Unit speed curve parameterization

A friend asked me a question the other day that came out of a graphics application. He needed to trace out an ellipse in such a way that the length of curve traced out each second was constant. For a circle, the problem is simple: (cos(t), sin(t)) will trace out a circle covering a constant amount of arc length per unit time. The analogous parameterization for an ellipse, (a cos(t), b sin(t)) will move faster near the longer semi-axis and slower near the shorter one.

There’s a general solution to the problem for any curve. Given a parameterization p(t), where p is vector-valued, the length covered from time 0 to time t is

s(t) = \int_0^t || p'(\tau) || \,d\tau

If you change the time parameterization by inverting this function, solving for t as a function of s, then the total length of curve traversed by p(t(s)) up to time s is s. This is called either the unit speed parameterization or parameterization by arc length.

The hard part is inverting s(t). If you had to find a unit speed parameterization in a calculus class, the problem would be carefully designed so the function s(t) is easy to invert. Real applications don’t usually work out so easily.

Digression on elliptic integrals and elliptic functions

My response to my friend’s question was that there probably is a closed-form unit speed parameterization, but it would probably involve elliptic functions. He didn’t need much resolution, and decided to do something ad hoc.

Starting with the parameterization  p(t) = (a cos(t), b sin(t)), the arc length s(t) is given by a special function known as an “incomplete elliptic integral of the second kind.” I remembered that the Jacobi elliptic functions were related to the inverses of elliptic integrals, so my hunch was that you could make a unit speed parameterization using Jacobi elliptic functions. Maybe you can, but it’s not as easy as I thought because the Jacobi functions are related to the inverses of elliptic integrals of the first kind.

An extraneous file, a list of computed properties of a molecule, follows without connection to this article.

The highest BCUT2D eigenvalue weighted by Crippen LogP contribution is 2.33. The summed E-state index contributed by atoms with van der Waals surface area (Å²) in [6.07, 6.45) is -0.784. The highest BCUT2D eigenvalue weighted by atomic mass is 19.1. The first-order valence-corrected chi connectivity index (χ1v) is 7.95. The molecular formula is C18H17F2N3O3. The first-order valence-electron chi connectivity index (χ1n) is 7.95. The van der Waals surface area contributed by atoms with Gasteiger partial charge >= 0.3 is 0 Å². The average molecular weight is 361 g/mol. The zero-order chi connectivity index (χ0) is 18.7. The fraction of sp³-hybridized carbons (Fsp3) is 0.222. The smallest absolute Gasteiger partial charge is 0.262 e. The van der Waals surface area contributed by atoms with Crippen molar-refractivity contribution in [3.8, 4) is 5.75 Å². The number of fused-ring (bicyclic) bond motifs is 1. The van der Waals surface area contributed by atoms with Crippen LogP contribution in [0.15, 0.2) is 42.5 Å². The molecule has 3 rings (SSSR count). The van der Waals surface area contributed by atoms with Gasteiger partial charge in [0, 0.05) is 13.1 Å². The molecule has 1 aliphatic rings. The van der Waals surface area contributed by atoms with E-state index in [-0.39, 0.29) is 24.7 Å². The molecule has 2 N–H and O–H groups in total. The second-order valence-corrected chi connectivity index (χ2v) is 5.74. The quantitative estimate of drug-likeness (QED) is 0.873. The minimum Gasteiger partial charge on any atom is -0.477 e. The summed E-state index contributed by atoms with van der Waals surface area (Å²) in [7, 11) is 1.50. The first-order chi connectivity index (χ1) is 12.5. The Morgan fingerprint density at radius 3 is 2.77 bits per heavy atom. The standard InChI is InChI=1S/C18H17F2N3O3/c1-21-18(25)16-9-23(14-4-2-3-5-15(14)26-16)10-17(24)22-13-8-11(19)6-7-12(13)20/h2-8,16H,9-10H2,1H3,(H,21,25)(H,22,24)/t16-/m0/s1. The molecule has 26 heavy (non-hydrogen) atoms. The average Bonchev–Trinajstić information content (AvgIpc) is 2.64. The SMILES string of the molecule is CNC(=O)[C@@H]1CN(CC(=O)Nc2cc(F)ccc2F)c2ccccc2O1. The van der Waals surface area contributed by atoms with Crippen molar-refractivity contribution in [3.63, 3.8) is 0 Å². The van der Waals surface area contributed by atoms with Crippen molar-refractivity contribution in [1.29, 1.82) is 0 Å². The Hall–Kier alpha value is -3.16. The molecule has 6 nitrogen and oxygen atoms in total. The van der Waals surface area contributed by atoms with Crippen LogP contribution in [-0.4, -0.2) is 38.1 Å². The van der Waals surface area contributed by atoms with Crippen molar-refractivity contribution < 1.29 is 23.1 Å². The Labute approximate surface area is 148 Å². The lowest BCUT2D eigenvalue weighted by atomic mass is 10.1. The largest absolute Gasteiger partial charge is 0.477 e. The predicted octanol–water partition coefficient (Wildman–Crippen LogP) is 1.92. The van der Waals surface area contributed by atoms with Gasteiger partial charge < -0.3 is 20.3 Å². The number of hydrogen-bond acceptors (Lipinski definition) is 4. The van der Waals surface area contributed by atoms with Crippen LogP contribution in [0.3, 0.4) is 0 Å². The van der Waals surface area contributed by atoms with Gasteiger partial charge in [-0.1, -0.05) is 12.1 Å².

Elliptic integrals are so named because they were first identified by computing arc length for a (portion of) an ellipse. Elliptic functions were discovered by inverting elliptic integrals, but not the same class of elliptic integrals that give the arc length of an ellipse. (There may well be a transformation that makes these more directly related, but I’m not aware of it.)

Incidentally, elliptic curves are related to elliptic functions, but they are not ellipses! There is a connection from ellipses to elliptic curves, but it’s historical and indirect.

What if we had a more general curve than an ellipse, say something parameterized by cubic splines? Cubic splines are piecewise cubic polynomials, patched together in such a way that the first and second derivatives are continuous across the patches. We can find length of a spline by finding the length of each polynomial patch.

If p(t) is the parameterization of a curve in 2 or 3 dimensions (or really any number of dimensions) and each component of p is a cubic polynomial, then each component of the derivative of p is a quadratic polynomial, and so the sum of the squares of the components is a fourth degree polynomial. So finding the arc length involves integrating the square root of a fourth degree polynomial. This makes it an elliptic integral!

Unfortunately, knowing that the arc length of a cubic spline corresponds to an elliptic integral is not so useful because it could be any type of elliptic integral, depending on its parameters. You’d have to do some work first to put it into a form where you could call on elliptic integrals to finish your problem.